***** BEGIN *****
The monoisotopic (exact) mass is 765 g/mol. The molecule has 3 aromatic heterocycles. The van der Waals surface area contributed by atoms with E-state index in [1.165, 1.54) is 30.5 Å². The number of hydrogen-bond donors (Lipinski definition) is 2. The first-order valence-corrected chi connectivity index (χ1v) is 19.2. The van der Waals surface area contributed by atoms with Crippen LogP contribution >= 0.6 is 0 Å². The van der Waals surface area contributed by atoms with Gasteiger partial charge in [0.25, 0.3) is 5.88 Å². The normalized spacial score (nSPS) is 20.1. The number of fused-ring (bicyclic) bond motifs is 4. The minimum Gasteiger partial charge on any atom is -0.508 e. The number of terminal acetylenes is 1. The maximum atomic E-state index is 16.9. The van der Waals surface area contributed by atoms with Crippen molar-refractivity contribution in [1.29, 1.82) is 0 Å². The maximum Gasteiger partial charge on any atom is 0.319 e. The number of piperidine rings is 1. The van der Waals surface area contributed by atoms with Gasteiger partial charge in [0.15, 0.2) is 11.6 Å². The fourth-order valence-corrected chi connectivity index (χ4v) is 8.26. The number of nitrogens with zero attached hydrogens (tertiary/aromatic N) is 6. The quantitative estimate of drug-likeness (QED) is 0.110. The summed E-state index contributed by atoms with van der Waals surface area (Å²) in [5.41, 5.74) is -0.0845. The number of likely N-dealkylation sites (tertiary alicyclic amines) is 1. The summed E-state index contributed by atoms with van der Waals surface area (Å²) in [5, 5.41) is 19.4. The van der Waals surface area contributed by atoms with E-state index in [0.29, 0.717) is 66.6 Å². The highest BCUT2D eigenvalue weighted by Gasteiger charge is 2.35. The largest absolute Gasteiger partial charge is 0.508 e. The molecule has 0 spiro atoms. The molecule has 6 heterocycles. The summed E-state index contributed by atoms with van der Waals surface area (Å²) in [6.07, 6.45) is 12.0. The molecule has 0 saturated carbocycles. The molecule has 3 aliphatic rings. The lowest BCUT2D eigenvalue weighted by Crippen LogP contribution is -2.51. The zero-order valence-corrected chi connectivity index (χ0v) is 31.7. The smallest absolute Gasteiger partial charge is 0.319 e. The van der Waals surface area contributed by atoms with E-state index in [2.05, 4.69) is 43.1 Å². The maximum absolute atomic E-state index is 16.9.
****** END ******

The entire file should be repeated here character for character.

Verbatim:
The monoisotopic (exact) mass is 765 g/mol. The molecule has 3 aromatic heterocycles. The van der Waals surface area contributed by atoms with E-state index in [1.165, 1.54) is 30.5 Å². The number of hydrogen-bond donors (Lipinski definition) is 2. The first-order valence-corrected chi connectivity index (χ1v) is 19.2. The van der Waals surface area contributed by atoms with Crippen LogP contribution >= 0.6 is 0 Å². The van der Waals surface area contributed by atoms with Gasteiger partial charge in [0.25, 0.3) is 5.88 Å². The normalized spacial score (nSPS) is 20.1. The number of fused-ring (bicyclic) bond motifs is 4. The minimum Gasteiger partial charge on any atom is -0.508 e. The number of terminal acetylenes is 1. The maximum atomic E-state index is 16.9. The van der Waals surface area contributed by atoms with Crippen molar-refractivity contribution in [1.29, 1.82) is 0 Å². The maximum Gasteiger partial charge on any atom is 0.319 e. The number of piperidine rings is 1. The van der Waals surface area contributed by atoms with Gasteiger partial charge in [0.15, 0.2) is 11.6 Å². The fourth-order valence-corrected chi connectivity index (χ4v) is 8.26. The number of nitrogens with zero attached hydrogens (tertiary/aromatic N) is 6. The quantitative estimate of drug-likeness (QED) is 0.110. The summed E-state index contributed by atoms with van der Waals surface area (Å²) in [5.41, 5.74) is -0.0845. The number of likely N-dealkylation sites (tertiary alicyclic amines) is 1. The summed E-state index contributed by atoms with van der Waals surface area (Å²) in [5, 5.41) is 19.4. The van der Waals surface area contributed by atoms with E-state index in [0.29, 0.717) is 66.6 Å². The highest BCUT2D eigenvalue weighted by Gasteiger charge is 2.35. The largest absolute Gasteiger partial charge is 0.508 e. The molecule has 0 spiro atoms. The molecule has 6 heterocycles. The summed E-state index contributed by atoms with van der Waals surface area (Å²) in [6.07, 6.45) is 12.0. The molecule has 0 saturated carbocycles. The molecule has 3 aliphatic rings. The lowest BCUT2D eigenvalue weighted by Crippen LogP contribution is -2.51. The zero-order valence-corrected chi connectivity index (χ0v) is 31.7. The smallest absolute Gasteiger partial charge is 0.319 e. The van der Waals surface area contributed by atoms with E-state index in [2.05, 4.69) is 43.1 Å². The maximum absolute atomic E-state index is 16.9.